Volume 48, Issue 1/2, 2017
Reconsiderations Conference V
“Et lacrymatus est Jesus” (John 11:35)
The Sorrow of Jesus in the Teaching of Augustine and Aquinas on the Affections
Although the doctrine of the affections constitutes an essential part of both psychology and ethics for Classical Greek philosophy, the passion of sorrow was seldom discussed. The Bible, by contrast, frequently mentions the feeling of sorrow, and Christianity, unlike Stoic ethical ideals, assigns sorrow a positive significance—at least to a degree.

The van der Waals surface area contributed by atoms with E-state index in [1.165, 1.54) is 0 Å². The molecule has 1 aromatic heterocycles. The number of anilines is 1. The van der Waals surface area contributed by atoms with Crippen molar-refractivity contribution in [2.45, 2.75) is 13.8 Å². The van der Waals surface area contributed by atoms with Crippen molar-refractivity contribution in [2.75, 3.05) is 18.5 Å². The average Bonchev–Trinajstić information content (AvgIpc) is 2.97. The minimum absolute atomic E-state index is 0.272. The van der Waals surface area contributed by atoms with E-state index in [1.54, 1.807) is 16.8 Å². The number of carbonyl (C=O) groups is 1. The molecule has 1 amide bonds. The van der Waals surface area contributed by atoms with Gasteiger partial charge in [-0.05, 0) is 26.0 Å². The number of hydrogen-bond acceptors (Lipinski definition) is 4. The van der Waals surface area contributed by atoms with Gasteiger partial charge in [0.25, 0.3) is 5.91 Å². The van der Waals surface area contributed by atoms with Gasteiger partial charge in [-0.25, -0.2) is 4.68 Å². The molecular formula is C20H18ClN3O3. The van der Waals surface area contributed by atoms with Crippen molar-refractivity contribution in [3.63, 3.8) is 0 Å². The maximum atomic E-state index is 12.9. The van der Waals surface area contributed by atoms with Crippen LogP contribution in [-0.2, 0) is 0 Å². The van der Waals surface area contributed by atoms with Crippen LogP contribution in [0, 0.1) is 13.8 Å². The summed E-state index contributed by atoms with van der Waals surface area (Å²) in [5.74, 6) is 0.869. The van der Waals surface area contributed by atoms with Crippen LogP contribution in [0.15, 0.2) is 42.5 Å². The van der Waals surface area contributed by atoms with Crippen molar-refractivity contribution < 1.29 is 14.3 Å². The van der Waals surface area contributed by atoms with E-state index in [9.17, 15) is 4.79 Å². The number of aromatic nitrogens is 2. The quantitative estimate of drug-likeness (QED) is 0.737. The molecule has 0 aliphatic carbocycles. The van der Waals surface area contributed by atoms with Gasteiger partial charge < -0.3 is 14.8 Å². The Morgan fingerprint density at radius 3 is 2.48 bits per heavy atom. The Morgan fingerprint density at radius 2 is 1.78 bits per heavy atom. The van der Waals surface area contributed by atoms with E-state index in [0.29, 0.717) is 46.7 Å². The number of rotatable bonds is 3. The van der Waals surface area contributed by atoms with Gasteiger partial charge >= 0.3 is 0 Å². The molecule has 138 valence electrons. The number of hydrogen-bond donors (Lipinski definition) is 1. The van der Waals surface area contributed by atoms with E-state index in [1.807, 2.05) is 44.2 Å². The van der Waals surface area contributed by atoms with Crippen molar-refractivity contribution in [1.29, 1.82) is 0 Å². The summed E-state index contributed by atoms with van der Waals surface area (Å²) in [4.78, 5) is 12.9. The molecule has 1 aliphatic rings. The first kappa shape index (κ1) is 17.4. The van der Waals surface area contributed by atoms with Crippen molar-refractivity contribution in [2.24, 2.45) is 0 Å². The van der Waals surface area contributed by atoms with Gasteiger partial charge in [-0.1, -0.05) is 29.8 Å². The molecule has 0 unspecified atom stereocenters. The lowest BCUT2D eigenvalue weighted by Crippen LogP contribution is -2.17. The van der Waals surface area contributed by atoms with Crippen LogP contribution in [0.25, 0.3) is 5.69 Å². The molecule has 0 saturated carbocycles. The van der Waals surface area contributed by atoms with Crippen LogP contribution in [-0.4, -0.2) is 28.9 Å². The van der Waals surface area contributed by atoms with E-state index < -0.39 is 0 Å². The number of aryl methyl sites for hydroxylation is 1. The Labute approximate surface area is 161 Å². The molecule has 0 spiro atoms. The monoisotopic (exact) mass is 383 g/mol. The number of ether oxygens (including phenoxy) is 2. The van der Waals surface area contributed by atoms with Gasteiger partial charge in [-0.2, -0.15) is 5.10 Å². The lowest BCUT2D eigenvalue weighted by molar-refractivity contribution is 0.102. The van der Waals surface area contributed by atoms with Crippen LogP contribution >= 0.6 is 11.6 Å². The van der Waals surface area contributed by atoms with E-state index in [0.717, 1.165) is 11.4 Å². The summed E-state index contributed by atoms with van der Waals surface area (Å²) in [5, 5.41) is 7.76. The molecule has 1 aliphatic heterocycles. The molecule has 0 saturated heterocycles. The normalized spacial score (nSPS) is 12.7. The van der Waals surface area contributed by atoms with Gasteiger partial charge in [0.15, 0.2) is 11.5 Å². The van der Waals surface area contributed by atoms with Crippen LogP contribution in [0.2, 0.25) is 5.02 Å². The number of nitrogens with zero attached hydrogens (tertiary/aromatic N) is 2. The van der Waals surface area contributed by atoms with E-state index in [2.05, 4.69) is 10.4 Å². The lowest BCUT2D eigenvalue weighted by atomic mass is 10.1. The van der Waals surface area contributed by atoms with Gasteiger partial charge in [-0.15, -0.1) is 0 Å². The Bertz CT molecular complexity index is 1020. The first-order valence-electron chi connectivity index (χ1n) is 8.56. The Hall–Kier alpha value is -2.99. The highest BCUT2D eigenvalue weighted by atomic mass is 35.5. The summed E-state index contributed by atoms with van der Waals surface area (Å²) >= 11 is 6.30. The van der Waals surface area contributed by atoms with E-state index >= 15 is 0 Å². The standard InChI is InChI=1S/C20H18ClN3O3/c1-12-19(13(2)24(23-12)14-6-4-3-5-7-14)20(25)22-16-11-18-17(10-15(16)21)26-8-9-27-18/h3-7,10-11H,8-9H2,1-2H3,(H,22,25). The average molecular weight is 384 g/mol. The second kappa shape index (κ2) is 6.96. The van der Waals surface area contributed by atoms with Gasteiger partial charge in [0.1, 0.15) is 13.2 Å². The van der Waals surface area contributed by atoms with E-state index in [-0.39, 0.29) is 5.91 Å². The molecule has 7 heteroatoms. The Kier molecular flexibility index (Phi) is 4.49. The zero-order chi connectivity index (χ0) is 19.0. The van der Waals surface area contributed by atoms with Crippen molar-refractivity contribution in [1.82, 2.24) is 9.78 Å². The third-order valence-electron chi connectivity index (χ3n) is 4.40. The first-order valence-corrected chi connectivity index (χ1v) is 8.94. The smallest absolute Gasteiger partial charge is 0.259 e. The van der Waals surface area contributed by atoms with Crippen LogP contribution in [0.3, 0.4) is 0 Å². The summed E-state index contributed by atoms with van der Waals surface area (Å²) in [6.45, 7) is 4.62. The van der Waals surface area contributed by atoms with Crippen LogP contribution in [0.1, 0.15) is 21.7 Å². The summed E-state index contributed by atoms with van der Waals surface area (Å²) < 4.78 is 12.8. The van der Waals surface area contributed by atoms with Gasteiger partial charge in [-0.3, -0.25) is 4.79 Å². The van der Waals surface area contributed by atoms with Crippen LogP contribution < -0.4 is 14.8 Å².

While it is true that the Gospels generally prefer to paint a picture of Christ as a quiet teacher and master, a few pericopes—especially within the Gospel of John—narrate the sorrow of Jesus in some detail. Integrating the Johannine depictions of Jesus’s sorrow proved quite a challenge for patristic and medieval exegetes, including Augustine and Thomas Aquinas. Both thinkers wrote a Commentary on the Gospel of John and, in their systematic works, both treated the emotions in a principled and philosophical manner. Having engaged Classical Greek and Hellenistic theories on the emotions, Augustine and Aquinas went on to develop a uniquely Christian understanding of the passiones animae, which, in turn, became paradigmatic for the generations that followed. Focusing on their respective commentaries on the Gospel of John, this essay explains what the passiones animae are and why they were seen as an ethical problem in the patristic and medieval periods. It highlights the connection between Augustine and Aquinas as well as their respective contributions both to the doctrine of affections in general and to Christianity’s understanding of sorrow in particular.